Stack Overflow is a community of 4.7 million programmers, just like you, helping each other.

Join them; it only takes a minute:

Sign up
Join the Stack Overflow community to:
  1. Ask programming questions
  2. Answer and help your peers
  3. Get recognized for your expertise

I have been trying to get my head around to understanding performance and scalability and would like to know what developers/sysadmins are doing to juice their systems. To standardize the answers, it would help if you could take your best shot at responding to any of the following:

  1. Profile - Magazine publication on Joomla; Jobs board on CodeIgniter + OpenId + AJAX
  2. Performance - Maximum requests per second per server?
  3. Hardware - Server, router, disk, LAN?
  4. Software - Lighttpd, Memcache, Varnish, Nginx, Squid, Pound, LVS, eAccelerator, etc.
  5. Services - Amazon S3, Akamai, Google compute, etc.
  6. Configuration - Static hashing, Upstream module, Memcache for x minutes after n requests, Disable logging image requests, etc.
  7. Other - Anything else? (example, normalized tables bad for sites with lots of reads)

Edit: Please re-consider before closing this question as it is important to web developers to seek out this stuff. A programmer could tweak the semicolons out of his/her code but still lose out to a bad coder writing for memcached or managing to put together a CDN via Google App Engine.

share|improve this question
This is a dissertation not a question. – cletus Jan 11 '09 at 10:54
Looks fine to me - I'm actually very interested in this topic. – Ross Jan 11 '09 at 12:16

Our system: I can't tell you much about it, but it's a large SaaS application serving many paying customers.

Every piece of performance / capacity work we do is done very carefully - we can't just try things to see if they work.

Initially there would be some analysis of the current performance and capacity, whether we could continue to work anyway.

If possible, we'd reproduce the performance problems on a non-production system where we could profile the code and make experimental changes. We can't always use the exact same hardware as production (production has a large number of very high spec servers; dev has only a few production-spec dedicated performance test boxes).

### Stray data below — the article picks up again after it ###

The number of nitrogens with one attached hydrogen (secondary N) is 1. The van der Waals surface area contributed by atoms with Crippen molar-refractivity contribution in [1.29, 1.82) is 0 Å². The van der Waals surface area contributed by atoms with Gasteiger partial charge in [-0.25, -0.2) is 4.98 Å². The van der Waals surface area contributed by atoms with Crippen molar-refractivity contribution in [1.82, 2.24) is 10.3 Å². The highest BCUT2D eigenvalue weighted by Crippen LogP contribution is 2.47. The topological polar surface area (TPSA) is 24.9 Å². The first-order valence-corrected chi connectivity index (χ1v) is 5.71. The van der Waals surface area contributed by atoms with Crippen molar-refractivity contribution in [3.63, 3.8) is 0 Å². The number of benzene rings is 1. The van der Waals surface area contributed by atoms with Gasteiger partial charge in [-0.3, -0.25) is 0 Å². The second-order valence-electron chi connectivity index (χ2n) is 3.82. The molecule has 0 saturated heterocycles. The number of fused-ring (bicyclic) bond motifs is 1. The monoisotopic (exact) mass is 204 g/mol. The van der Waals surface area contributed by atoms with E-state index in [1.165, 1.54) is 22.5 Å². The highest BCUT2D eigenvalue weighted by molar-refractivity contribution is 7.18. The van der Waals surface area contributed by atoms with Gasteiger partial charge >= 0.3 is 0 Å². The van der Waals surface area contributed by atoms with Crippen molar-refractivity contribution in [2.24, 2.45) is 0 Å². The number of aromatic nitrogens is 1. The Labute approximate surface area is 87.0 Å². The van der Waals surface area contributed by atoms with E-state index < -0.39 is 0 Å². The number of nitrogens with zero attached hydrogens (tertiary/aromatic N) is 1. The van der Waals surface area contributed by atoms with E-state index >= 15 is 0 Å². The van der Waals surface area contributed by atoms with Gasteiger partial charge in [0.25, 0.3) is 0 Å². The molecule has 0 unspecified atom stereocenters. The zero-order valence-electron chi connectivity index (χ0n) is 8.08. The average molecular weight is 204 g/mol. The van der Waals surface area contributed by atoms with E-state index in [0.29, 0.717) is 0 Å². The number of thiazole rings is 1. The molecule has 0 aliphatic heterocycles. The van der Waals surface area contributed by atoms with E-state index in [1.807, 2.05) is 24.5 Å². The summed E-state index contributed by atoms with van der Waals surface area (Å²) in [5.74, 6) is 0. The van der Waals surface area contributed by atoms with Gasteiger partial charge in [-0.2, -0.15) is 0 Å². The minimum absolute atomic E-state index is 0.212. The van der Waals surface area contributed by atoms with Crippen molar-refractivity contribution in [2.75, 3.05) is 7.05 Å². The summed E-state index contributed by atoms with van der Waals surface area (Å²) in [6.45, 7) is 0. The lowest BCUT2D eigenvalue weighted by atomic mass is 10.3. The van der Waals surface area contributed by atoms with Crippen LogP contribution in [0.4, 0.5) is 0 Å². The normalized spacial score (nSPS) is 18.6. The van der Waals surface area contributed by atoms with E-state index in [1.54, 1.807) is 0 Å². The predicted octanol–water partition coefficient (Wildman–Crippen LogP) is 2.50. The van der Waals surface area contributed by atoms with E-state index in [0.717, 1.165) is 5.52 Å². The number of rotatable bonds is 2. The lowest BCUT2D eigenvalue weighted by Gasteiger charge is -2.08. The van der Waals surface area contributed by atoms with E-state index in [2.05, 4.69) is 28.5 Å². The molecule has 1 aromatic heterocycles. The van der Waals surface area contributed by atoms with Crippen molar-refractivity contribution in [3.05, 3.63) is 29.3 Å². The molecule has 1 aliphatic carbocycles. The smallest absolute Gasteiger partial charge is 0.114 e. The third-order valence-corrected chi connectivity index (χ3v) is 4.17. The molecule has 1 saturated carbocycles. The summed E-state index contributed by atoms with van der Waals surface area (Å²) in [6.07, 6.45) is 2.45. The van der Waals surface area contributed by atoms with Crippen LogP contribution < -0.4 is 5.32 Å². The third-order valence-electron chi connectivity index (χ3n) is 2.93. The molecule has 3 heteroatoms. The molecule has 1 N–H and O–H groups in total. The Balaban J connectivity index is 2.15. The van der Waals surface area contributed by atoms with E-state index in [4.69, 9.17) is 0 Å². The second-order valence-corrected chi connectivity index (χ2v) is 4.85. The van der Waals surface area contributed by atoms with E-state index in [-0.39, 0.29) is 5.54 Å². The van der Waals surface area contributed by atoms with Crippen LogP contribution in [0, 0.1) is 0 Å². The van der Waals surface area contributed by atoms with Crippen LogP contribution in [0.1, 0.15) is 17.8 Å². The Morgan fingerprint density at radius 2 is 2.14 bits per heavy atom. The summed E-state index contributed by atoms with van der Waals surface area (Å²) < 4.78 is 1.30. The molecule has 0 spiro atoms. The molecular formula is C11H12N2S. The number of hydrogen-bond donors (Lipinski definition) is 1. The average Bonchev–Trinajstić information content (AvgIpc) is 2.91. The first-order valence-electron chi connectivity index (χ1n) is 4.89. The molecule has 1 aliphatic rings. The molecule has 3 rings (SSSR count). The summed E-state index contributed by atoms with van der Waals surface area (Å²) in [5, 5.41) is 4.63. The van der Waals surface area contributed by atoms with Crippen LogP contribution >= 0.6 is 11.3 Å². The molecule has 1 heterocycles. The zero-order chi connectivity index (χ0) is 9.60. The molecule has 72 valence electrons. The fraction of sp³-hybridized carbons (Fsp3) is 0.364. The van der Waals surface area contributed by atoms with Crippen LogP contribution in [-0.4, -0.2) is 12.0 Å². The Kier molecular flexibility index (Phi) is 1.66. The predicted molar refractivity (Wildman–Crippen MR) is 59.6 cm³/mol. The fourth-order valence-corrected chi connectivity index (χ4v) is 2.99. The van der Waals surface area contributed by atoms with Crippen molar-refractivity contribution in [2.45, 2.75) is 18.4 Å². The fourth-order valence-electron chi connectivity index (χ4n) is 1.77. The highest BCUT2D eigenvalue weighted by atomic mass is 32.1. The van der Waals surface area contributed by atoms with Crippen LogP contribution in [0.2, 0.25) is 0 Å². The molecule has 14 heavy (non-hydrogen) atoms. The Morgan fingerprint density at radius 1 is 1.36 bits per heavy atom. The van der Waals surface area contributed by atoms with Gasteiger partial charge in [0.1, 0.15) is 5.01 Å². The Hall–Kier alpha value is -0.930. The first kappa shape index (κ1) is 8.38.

If the problem can't be analysed meaningfully in a non-production environment, we'd ship some instrumentation on to our code in production (after careful testing to ensure the instrumentation doesn't impact the system itself). This instrumentation would be shipped "off" and turned on selectively to gather enough data.

Once we'd got an accurate analysis of a problem, we'd look at possible solutions, and maybe develop prototypes - these could be tested for functional correctness.

We normally go for the least risky option if there are several.

The normal release process would then be followed - lots of testing, code reviews etc.

If relevant, the change might be shipped with a "revert switch" which allowed it to be turned off in production quickly if there was a problem.

There are many potential performance improvements we've identified, most of which we will not develop further until a problem occurs (unless we're doing an unrelated refactoring of that piece of software anyway).

share|improve this answer

There is no concrete master-plan for performance optimisation (like start at software "xyz" first).

General approach:

  1. Identify (measure!) your most improveable entity by the means of improvement/invested time
  2. Optimise it
  3. Repeat
share|improve this answer

I don't have the time to answer you question bullet by bullet. =) But I can recommend a general strategy of separating concerns and not couple server resources when there's no immediate need for it. mod_proxy (and any equivalents) is your friend. It makes it easy to throw hardware at performance problems that shows up. Of course, you don't have to factor the system perfectly from the start (since it's really hard to anticipate where the real bottlenecks will show up). But when you do encounter problems. Remember your friend.

share|improve this answer

Your Answer


By posting your answer, you agree to the privacy policy and terms of service.

Not the answer you're looking for? Browse other questions tagged or ask your own question.